Scott M, Foster D, Mirenda C, Serban D, Coufal F, Walchli M, Torchia M, Groth D, Carlson G, DeArmond SJ, et al: Transgenic mice expressing hamster prion protein produce species-specific scrapie infectivity and amyloid plaques. Cell. 1989, 59: 847-857. 10.1016/0092-8674(89)90608-9.
Westaway D, Mirenda CA, Foster D, Zebarjadian Y, Scott M, Torchia M, Yang SL, Serban H, DeArmond SJ, Ebeling C, et al: Paradoxical shortening of scrapie incubation times by expression of prion protein transgenes derived from long incubation period mice. Neuron. 1991, 7: 59-68. 10.1016/0896-6273(91)90074-A.
Manson JC, Clarke AR, McBride PA, McConnell I, Hope J: PrP gene dosage determines the timing but not the final intensity or distribution of lesions in scrapie pathology. Neurodegeneration. 1994, 3: 331-340.
Bueler H, Aguzzi A, Sailer A, Greiner RA, Autenried P, Aguet M, Weissmann C: Mice devoid of PrP are resistant to scrapie. Cell. 1993, 73: 1339-1347. 10.1016/0092-8674(93)90360-3.
Juling K, Schwarzenbacher H, Williams JL, Fries R: A major genetic component of BSE susceptibility. BMC Biol. 2006, 4: 33-10.1186/1741-7007-4-33.
Sander P, Hamann H, Drogemuller C, Kashkevich K, Schiebel K, Leeb T: Bovine prion protein gene (PRNP) promoter polymorphisms modulate PRNP expression and may be responsible for differences in bovine spongiform encephalopathy susceptibility. J Biol Chem. 2005, 280: 37408-37414. 10.1074/jbc.M506361200.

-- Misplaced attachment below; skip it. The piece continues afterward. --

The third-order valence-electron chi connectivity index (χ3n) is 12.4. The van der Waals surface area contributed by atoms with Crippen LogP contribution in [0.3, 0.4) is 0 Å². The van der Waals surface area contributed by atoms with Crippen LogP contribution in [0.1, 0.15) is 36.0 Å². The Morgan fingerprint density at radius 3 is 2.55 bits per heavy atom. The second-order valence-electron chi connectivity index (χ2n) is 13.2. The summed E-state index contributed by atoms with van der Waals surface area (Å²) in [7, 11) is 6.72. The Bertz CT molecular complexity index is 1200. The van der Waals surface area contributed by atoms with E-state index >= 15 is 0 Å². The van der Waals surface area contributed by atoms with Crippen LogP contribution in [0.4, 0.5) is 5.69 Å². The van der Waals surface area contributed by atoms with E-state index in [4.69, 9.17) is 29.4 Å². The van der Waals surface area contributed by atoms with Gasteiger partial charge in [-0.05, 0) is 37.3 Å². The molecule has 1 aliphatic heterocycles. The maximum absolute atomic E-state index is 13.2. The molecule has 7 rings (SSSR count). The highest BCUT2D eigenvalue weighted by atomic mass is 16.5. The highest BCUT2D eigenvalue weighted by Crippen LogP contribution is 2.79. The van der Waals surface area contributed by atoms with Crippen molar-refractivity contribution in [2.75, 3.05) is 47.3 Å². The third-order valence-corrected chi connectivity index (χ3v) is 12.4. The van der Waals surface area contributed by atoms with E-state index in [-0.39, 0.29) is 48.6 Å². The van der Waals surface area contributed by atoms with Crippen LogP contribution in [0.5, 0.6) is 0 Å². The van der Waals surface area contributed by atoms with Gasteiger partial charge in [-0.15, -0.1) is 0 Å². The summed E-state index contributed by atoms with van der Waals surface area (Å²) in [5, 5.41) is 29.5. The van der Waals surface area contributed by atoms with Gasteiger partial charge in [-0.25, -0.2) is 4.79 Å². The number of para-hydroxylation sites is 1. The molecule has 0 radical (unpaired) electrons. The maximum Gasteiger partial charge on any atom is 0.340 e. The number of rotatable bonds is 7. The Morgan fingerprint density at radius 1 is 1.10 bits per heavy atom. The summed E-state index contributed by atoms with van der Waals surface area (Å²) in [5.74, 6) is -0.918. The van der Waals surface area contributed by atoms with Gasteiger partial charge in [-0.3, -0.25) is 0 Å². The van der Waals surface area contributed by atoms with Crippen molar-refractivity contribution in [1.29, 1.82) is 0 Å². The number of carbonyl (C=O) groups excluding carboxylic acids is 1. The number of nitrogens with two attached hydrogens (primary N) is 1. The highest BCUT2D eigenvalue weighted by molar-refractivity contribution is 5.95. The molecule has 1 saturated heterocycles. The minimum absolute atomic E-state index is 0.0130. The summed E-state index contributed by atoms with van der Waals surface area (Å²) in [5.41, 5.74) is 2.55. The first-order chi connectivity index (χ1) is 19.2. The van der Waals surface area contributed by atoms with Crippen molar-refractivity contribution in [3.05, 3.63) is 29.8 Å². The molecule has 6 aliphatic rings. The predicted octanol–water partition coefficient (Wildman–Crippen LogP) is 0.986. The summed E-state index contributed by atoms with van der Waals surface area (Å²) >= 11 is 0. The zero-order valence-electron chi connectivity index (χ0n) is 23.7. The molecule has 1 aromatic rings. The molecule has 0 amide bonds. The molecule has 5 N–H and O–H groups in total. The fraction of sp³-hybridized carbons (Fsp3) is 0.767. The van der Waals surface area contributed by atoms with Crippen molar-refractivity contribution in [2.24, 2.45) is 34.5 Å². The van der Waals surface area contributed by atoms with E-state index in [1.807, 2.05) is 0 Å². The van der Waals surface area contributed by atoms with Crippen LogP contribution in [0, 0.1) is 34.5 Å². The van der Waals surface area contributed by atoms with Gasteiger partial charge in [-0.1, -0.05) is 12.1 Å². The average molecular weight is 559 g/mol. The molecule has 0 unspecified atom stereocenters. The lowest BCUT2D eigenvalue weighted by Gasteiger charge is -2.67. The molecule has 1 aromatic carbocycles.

Sander P, Hamann H, Pfeiffer I, Wemheuer W, Brenig B, Groschup MH, Ziegler U, Distl O, Leeb T: Analysis of sequence variability of the bovine prion protein gene (PRNP) in German cattle breeds. Neurogenetics. 2004, 5: 19-25. 10.1007/s10048-003-0171-y.
Brunelle BW, Hamir AN, Baron T, Biacabe AG, Richt JA, Kunkle RA, Cutlip RC, Miller JM, Nicholson EM: Polymorphisms of the prion gene promoter region that influence classical bovine spongiform encephalopathy susceptibility are not applicable to other transmissible spongiform encephalopathies in cattle. Journal of animal science. 2007, 85: 3142-3147. 10.2527/jas.2007-0208.
Clawson ML, Richt JA, Baron T, Biacabe AG, Czub S, Heaton MP, Smith TP, Laegreid WW: Association of a bovine prion gene haplotype with atypical BSE. PLoS ONE. 2008, 3: e1830-10.1371/journal.pone.0001830.